West Virginia city once battered by opioid overdoses confronts ‘fourth wave’

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From 2006 through 2014, more than 81 million painkiller pills were shipped to this city and surrounding rural Cabell County.

The arrival of prescription opioids onto seemingly every block of Huntington, a city of about 46,000 people, augured the first wave of an overdose crisis. Heroin followed, then fentanyl.

Residents remember Aug. 15, 2016, as the darkest day because on that afternoon and evening, 28 people overdosed in the city. But Huntington had shouldered collective trauma before.

On Nov. 14, 1970, Southern Airways Flight 932 crashed into a hillside just outside Huntington, killing all 75 on board. The dead included football players, coaches, and boosters from Marshall University, located here.

Residents say the tragedy bonded the community in a way that helped prepare it for crises to come. But now that cohesion is being challenged in a city and county once known as the epicenter of the nation's opioid epidemic.

This crisis continues to evolve. Cabell County, like other communities, is in the depths of a "fourth wave" of overdoses fueled by mixtures of drugs that often include fentanyl and other powerful synthetic opioids.

Fentanyl is now ubiquitous — heroin is rarely seen anymore — and toxicology results reveal other synthetics, including carfentanil, a drug used to anesthetize elephants that can be 100 times as potent as fentanyl. Also in the mix is xylazine, or "tranq," another animal tranquilizer that can cause horrific skin ulcers in IV drug users. Increasingly, those drugs are being mixed with stimulants like methamphetamine and cocaine.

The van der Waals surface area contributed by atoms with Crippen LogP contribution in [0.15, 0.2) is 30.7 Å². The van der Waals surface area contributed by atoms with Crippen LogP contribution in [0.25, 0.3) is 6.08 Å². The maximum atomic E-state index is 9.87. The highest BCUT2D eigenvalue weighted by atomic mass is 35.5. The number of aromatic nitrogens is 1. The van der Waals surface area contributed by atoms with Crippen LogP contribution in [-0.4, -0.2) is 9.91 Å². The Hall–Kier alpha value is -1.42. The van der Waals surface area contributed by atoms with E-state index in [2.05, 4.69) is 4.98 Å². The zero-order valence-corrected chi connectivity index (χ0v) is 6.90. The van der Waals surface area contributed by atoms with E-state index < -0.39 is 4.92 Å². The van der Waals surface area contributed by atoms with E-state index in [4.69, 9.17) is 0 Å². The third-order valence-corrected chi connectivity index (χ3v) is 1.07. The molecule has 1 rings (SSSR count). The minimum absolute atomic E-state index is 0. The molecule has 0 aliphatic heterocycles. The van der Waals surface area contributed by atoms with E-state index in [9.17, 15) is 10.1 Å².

Michael Kilkenny, chief executive of the Cabell-Huntington Health Department, recalls coming to the "shocking realization" in 2015 that drug overdose was the third-leading cause of death in the county, after heart disease and cancer.

When the Centers for Disease Control and Prevention tightened guidelines for prescribing opioids in 2016, users turned to heroin. Then came fentanyl. In 2017, Cabell County had the highest rate of opioid-related overdose deaths in the state with the highest rate in the country — five times the national average.

Connie Priddy, an emergency medical services nurse, said that after the dark day of Aug. 15, there was initially a sense of relief. "We saved all 28 people," she said. "Our EMS crews did a wonderful job."

But Priddy, who now leads the county's Quick Response Team, said the euphoria quickly dissipated when officials learned that none of the 28 people had subsequently been referred to addiction resources or received treatment.

Taylor Wilson, 21, was the first known overdose on that August day. Her parents spent the next 41 days searching for treatment options. On the 42nd day, Wilson overdosed again and died from a mix of drugs that included fentanyl, carfentanil, furanylfentanyl, morphine, and hydrocodone.

"She was enrolled at Marshall," Wilson's mother, Leigh Ann Wilson, said. "She was going to be a librarian." Wilson began taking prescription opioids around the time she entered college but was able to quit them. She was then introduced to heroin by a boyfriend.